RECIPES                                          

 

 

1. Ole Mole! Chocolate Tortillas adapted from a recipe by David Wolfe

 Makes 6 Tortillas

 

Ingredients:

1 10 oz. bag organic frozen corn kernels

 ½ cup dry golden flaxseeds

 ¼ avocado 

½ cup sunflower seeds, dry

4 spring onions, chopped

2 cloves garlic, chopped

1 teaspoon cumin powder

½ teaspoon cayenne powder

1 tablespoon paprika or chile powder (spicier)

1 tablespoon raw cacao powder

2 squeezes lime juice 

 

Instructions:

 

Ground flaxseeds into a fine powder using a spice mill.  Finely chop the garlic, Chop the spring onions.  Add all ingredients to the food processor and blend until smooth. 

 

Place six equal amounts on a parchment paper lined baking sheet, flatten into circles and back at your oven’s lowest temperature or on warm for 1 to 1 ½ hours.

 

Turn the tortillas over using a wide spatula.  Remove the parchment paper and bake for another 30 minutes. Watch the tortillas during this time to make sure they stay flexible and don’t get too stiff. (If they turn out stiffer that you would like, you can use them as a flat tostado.)    

 

If you have a dehydrator, place the six equal amounts on a Paraflexx sheet, flatten the circles, and dehydrate for about 4 hours.  Turn the tortillas by placing another dehydrator tray on top of the already cooked tortillas and turning over so they are now on the new dehydrator tray.  Dehydrate them without a Paraflexx sheet for 1 to 2 more hours.  Make sure they remain flexible enough to fold.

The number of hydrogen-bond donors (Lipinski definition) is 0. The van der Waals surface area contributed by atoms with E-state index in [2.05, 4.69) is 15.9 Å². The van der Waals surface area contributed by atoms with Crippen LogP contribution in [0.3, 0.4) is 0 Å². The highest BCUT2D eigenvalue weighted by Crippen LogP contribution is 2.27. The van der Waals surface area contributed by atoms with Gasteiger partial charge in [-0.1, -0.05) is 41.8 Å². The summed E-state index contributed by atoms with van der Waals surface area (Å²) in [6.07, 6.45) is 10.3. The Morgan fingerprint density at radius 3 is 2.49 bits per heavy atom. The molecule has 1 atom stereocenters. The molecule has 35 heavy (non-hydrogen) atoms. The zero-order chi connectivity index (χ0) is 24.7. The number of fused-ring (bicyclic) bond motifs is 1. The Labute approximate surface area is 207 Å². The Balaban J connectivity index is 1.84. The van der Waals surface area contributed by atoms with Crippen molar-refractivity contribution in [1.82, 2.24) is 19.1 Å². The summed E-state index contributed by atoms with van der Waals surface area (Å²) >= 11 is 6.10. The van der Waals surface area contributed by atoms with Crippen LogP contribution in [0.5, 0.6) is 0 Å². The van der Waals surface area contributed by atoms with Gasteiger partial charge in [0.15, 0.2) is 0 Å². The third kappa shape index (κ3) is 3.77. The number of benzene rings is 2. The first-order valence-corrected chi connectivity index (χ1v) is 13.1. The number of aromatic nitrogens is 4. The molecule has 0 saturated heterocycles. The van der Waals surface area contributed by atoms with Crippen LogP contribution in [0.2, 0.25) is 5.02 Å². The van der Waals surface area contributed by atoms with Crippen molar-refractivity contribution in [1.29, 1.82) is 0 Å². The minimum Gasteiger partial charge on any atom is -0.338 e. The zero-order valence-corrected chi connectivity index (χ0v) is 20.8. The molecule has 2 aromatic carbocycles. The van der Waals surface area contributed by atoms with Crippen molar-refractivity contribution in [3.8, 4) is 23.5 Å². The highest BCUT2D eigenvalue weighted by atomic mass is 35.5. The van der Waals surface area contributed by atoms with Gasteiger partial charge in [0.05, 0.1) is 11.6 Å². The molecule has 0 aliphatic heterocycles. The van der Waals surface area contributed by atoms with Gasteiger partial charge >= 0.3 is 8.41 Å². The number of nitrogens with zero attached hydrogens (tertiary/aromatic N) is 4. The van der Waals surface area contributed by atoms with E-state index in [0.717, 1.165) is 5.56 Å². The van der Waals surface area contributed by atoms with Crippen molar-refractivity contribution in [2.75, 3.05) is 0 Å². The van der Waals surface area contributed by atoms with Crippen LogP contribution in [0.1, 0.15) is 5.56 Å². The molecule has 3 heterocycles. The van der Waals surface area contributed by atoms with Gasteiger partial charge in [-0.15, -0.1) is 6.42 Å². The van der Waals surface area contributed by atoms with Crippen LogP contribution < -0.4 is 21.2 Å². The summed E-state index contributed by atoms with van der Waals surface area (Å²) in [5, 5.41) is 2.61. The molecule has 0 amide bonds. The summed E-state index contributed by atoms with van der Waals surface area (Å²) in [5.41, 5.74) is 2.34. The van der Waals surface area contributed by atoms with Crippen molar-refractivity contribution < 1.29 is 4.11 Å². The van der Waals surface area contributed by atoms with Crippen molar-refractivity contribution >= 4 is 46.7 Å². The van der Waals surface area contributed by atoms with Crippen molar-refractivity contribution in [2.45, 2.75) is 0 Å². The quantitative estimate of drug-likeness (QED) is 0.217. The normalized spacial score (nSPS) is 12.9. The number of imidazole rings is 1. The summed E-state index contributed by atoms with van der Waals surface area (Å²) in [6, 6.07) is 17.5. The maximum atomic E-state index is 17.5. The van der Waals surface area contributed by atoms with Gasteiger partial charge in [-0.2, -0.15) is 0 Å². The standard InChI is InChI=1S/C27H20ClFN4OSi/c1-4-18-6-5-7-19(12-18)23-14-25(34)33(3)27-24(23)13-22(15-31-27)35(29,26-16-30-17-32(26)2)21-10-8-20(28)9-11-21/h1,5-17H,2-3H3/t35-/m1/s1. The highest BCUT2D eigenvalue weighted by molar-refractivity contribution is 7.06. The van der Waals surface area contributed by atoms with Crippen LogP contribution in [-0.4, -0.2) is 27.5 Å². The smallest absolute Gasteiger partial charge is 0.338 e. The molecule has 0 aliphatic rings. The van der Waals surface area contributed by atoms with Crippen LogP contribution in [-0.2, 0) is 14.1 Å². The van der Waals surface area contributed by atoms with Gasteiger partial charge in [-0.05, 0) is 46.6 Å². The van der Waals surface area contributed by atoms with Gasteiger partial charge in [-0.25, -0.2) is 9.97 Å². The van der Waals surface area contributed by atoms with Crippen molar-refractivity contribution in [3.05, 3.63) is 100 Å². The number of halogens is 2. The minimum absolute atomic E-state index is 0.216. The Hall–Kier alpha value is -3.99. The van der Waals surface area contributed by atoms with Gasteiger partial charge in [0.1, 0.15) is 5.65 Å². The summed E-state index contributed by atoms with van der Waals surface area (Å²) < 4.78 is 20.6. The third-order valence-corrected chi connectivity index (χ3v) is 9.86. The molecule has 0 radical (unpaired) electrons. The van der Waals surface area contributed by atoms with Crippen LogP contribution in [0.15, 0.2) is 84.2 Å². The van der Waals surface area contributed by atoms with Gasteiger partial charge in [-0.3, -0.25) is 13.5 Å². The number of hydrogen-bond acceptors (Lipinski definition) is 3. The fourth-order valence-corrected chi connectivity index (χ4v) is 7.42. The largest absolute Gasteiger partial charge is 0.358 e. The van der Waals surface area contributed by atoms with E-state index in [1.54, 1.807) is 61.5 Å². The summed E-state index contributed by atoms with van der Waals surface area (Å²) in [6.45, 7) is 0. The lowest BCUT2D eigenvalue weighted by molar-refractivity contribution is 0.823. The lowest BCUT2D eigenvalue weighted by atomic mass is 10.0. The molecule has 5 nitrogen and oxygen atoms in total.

Note:  These are slightly spicy, slightly chocolaty tortillas.  Stuff them with nut/seed pate or hummus, avocado, salad, or salsa.  Serve them with guacamole, microgreens, and slices of lime.  See the Jackfruit Carnitas as a filling possibility.

 

2.  Jackfruit Carnitas  a recipe by Elaina Love

Serves 4

 

Ingredients:

 

1 can jackfruit         

1 tablespoon avocado oil

1 teaspoon mineral salt

1 tablespoon Mexican seasoning (or more depending on your flavor preference)

1 teaspoon smoked paprika

1 tablespoon onion powder

2-3 cloves garlic, minced

1 tablespoon avocado oil

½ onion diced

½ cup water or more to simmer.

 

Instructions: 

 

Drain the can of jackfruit then rinse well under running water.

 

Marinate jackfruit with remaining ingredients, except diced onion and water, for 30 minutes to 1 hour (the longer the better).  Use your hands to break up and mix well OR place all ingredients in a food processor and use the pulse button until it becomes the consistency of pulled pork. 

 

Heat 1 more tablespoon of avocado oil in a skillet and sauté onion for 3 minutes. 

 

Add marinated jackfruit and water and simmer with the lid on for 10 minutes, stirring often. 

Mixture should be tender and slightly thick and fragrant.  Take off the lid for the last 1-2 minutes of cooking to brown the mixture a little.

 

Test with a fork for flavor.  You may need to add more salt or spice depending on your taste. 

 

Assemble your tacos and enjoy!

 

3.  Dark Chocolate Soup  recipe fromthegroundupwellness.com

Serves 4

This is a dessert option filled with usable nutrients and real food! Kids love it too!

 

Ingredients:

1 cup almond milk

¼ cup coconut milk

1/3 cup soaked and drained dried dark apricots (no sulfur)

¼ cup walnuts

2 teaspoons cornstarch or 1 teaspoon agar, agar                                   

¼ cup cacao nibs

Scant ½ cup raw cacao powder

¼ teaspoon vanilla extract